the Blizzard Mobile was, AdWeek summed it up perfectly with the headline, “DQ’s Blizzardmobile turns people into idiots.” There are a number of articles floating around
the internet that aim to end the debate once and for all regarding which Blizzard flavor
is the best. But what many of these rankings fail to take
into account is that in the United States, we’re not even getting the full taste of the
Blizzard’s true coat of many colors. The most popular Blizzard flavor in the United
States might be Oreo, but that’s not necessarily the case overseas. For Dairy Queen patrons in Asia, the green
tea Blizzard is all the rage. The company has been in China since 1990 and
now boasts more than 700 locations in country.that In fact, Dairy Queen is so big overseas that
they now serve 27 countries outside of the U.S. A big part of Dairy Queen’s success in the
foreign market has been finding the right flavors that could work in its existing menu
and still appeal to a different customer palette. As Kevin Lee, a former manager at DQ International,
told Fortune in 2013, “You have to get to know your customer and
offer flavors that cater to the local market. In northern China, people love strong flavors
but enjoy fruit-based desserts and less chocolate. In southern China, green tea-based flavors
are more popular, and there’s more consumption of chocolate, but it can’t be the central
flavor.” Should you ever be lucky enough to visit Dairy
Queen in another part of the world, you’ll be able to indulge in Blizzard flavors like
mango cheesecake and green tea almond. For the Blizzard’s first 30 years, it was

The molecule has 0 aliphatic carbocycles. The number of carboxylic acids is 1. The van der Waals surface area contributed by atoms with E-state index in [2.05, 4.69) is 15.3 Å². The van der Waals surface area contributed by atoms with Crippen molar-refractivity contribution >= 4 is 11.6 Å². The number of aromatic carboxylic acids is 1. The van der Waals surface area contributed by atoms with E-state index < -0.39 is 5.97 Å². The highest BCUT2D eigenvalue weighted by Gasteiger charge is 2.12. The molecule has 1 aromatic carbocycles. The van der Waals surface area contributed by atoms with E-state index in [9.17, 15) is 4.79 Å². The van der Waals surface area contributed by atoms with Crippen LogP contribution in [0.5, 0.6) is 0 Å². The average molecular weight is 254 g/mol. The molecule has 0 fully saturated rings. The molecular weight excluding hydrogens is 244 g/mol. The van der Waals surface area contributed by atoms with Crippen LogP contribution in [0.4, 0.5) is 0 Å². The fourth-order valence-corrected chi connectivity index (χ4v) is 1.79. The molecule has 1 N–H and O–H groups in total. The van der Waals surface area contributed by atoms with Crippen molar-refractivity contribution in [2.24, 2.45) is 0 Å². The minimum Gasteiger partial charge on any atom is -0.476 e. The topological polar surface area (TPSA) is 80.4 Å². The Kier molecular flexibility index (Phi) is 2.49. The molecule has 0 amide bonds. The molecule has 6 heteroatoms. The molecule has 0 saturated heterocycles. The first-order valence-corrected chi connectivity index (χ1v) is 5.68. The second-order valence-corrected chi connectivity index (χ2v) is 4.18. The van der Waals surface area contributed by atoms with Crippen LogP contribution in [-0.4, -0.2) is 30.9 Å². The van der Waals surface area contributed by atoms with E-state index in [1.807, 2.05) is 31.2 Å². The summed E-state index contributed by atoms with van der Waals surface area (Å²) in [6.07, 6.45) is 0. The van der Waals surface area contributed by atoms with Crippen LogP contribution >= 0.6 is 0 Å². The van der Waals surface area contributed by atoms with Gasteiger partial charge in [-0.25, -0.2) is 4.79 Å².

trucking along fine with different candies, cookies, and syrups blended into the soft
serve. Then something new and wonderful happened
in 2016. Dairy Queen decided to up its game and tunnel
out a cavity of the Blizzard and fill it up with fudge, strawberry jam, or whipped marshmallow,
calling the new offering the “Royal Blizzard.” Though it might sound a little bizarre, the
name “Royal Blizzard” was a marketing gimmick designed to capitalize on Queen Elizabeth’s
90th birthday. The customary red spoon was even temporarily
switched out with a sparkly gold one. Because, of course, the queen isn’t going
to use a common peasant’s red spoon when she enjoys her Blizzards. “Oh, there’s fudge in here?” “Oh yeah, the queen will devour this.” As instantly popular as the Royal Blizzard
was, Dairy Queen once again couldn’t take full credit for this idea. If the presence of an inner core of goodness
within your ice cream sounds familiar, that’s because Ben & Jerry’s did it first with its
line of Core ice creams in 2014. So even though the idea wasn’t 100 percent
a Dairy Queen original, it was still the company’s biggest innovation with the treat in three
decades, so kudos for that, DQ. Check out one of our newest videos right here! Plus, even more Mashed videos about your favorite
sweet treats are coming soon. Subscribe to our YouTube channel and hit the
bell so you don’t miss a single one.